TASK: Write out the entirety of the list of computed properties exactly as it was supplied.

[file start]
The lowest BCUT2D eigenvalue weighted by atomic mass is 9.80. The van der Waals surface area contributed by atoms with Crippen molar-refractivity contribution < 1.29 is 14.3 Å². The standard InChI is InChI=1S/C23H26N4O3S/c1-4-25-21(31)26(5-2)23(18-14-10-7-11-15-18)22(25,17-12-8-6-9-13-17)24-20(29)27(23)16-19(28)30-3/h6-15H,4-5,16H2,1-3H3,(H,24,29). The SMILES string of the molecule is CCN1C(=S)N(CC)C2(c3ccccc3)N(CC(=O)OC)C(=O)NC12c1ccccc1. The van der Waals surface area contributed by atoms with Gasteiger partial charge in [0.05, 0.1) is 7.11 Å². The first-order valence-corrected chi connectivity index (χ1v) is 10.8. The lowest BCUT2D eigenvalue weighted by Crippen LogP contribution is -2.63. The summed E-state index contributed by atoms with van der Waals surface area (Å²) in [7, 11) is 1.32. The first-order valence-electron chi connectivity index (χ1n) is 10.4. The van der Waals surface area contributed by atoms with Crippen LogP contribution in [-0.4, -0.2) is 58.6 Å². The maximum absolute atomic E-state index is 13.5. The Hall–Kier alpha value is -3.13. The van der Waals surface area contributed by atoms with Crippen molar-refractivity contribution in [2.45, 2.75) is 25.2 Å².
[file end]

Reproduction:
The lowest BCUT2D eigenvalue weighted by atomic mass is 9.80. The van der Waals surface area contributed by atoms with Crippen molar-refractivity contribution < 1.29 is 14.3 Å². The standard InChI is InChI=1S/C23H26N4O3S/c1-4-25-21(31)26(5-2)23(18-14-10-7-11-15-18)22(25,17-12-8-6-9-13-17)24-20(29)27(23)16-19(28)30-3/h6-15H,4-5,16H2,1-3H3,(H,24,29). The SMILES string of the molecule is CCN1C(=S)N(CC)C2(c3ccccc3)N(CC(=O)OC)C(=O)NC12c1ccccc1. The van der Waals surface area contributed by atoms with Gasteiger partial charge in [0.05, 0.1) is 7.11 Å². The first-order valence-corrected chi connectivity index (χ1v) is 10.8. The lowest BCUT2D eigenvalue weighted by Crippen LogP contribution is -2.63. The summed E-state index contributed by atoms with van der Waals surface area (Å²) in [7, 11) is 1.32. The first-order valence-electron chi connectivity index (χ1n) is 10.4. The van der Waals surface area contributed by atoms with Crippen LogP contribution in [-0.4, -0.2) is 58.6 Å². The maximum absolute atomic E-state index is 13.5. The Hall–Kier alpha value is -3.13. The van der Waals surface area contributed by atoms with Crippen molar-refractivity contribution in [2.45, 2.75) is 25.2 Å².